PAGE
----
A study published in the journal Environmental Research Letters has found that, across 28 European countries, the average impact of a heatwave or drought disaster on crop production was three times greater in the period 1991-2015 compared with 1964-1990.
Lead author Dr Teresa Brás, an environmental researcher at Nova University Lisbon, told The Independent that sudden crop losses caused by extreme weather disasters can drive food shortages and price spikes.
“We focused our analysis on the impacts of extreme weather disasters, which can have a large impact on crop yields and also price spikes in Europe,” she said.
“One example is the heatwave and drought affecting Europe in 2018, which caused cereal production to drop by 8 per cent, when compared with the previous five-year average. This led to a price spike.”
A price spike is a large and temporary surge or fall in price following a short-term shock, such as an extreme weather disaster. Food price spikes can negatively affect both exporting and importing countries, with the world’s poorest – who spend a large proportion of their income on food – often the most affected.
The study looks specifically at the impact of “extreme weather disasters” on crop production across Europe.
“Extreme weather disasters” were defined as heatwaves, coldwaves, droughts or floods that killed at least 10 people, injured at least 100 or caused significant economic losses.
The scientists used past data records to study changes in how these events affected total crop production, yields and harvested areas across Europe from 1964-2015.
The study area included the UK and Ireland, western and eastern Europe, and the Mediterranean. Crops that were analysed ranged from cereals such as barley and maize to fresh fruit and vegetables.
According to the results, the impact of all four types of extreme weather disasters on crop production increased over the study period. However, increases in drought and heatwave-related damages were the most pronounced.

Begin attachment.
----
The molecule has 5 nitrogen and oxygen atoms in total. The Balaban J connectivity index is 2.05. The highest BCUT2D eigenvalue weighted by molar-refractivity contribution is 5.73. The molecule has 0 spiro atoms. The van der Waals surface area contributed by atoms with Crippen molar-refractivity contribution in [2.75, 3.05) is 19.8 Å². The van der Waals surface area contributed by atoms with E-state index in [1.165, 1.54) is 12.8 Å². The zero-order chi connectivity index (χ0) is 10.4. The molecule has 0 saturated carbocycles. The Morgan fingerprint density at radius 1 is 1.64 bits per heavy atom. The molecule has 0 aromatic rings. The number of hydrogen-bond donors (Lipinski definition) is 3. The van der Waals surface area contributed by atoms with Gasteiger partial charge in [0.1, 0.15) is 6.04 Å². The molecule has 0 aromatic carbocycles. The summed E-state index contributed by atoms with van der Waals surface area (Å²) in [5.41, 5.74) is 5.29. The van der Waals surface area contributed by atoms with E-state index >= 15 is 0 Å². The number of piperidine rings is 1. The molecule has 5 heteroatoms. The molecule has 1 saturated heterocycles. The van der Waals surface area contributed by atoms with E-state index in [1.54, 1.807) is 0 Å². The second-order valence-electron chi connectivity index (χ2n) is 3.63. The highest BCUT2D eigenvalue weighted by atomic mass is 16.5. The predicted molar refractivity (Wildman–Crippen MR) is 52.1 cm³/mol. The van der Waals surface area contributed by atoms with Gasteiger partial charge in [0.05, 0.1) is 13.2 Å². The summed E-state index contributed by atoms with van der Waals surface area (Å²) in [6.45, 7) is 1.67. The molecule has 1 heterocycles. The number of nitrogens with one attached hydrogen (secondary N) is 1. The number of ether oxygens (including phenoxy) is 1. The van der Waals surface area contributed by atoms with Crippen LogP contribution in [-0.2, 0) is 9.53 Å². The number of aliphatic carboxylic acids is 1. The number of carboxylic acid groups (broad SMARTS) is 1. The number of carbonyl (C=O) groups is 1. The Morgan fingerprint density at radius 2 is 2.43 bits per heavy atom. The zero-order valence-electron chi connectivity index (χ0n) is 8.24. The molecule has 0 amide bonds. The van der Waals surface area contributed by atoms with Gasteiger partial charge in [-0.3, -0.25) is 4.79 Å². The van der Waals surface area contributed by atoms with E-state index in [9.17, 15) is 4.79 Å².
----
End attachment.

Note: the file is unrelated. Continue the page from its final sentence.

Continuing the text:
Cereals saw the largest absolute increases in crop losses from heatwaves and droughts over the past five decades, the research found.
Meanwhile, non-cereal crops, including fruit, vegetables and grapes used for wine, saw a fivefold increase in crop losses from heatwaves and droughts over the past five decades, according to the results. (However, losses were smaller in absolute terms than for cereals.)
The scientists did not specifically examine the impact of climate change on the increasing impact of heatwaves and droughts on crops.
However, past research has found that the climate crisis is driving increases in the frequency and severity of heatwaves in Europe.
For example, a previous analysis found that Europe’s 2019 heatwave, which saw temperature records broken in the UK, Germany and the Netherlands, was made up to 100 times more likely by human-caused climate change.
The climate crisis is also likely playing a role in changing drought patterns in Europe, researchers say.
A study published this year found that Europe’s summers have become increasingly dry as a result of human-caused climate change.
“[Our results] are in line with recent findings on how extreme weather disasters, namely droughts and heatwaves, are becoming more frequent, severe and intense across the world,” said Dr Brás.
Join our commenting forum
Join thought-provoking conversations, follow other Independent readers and see their replies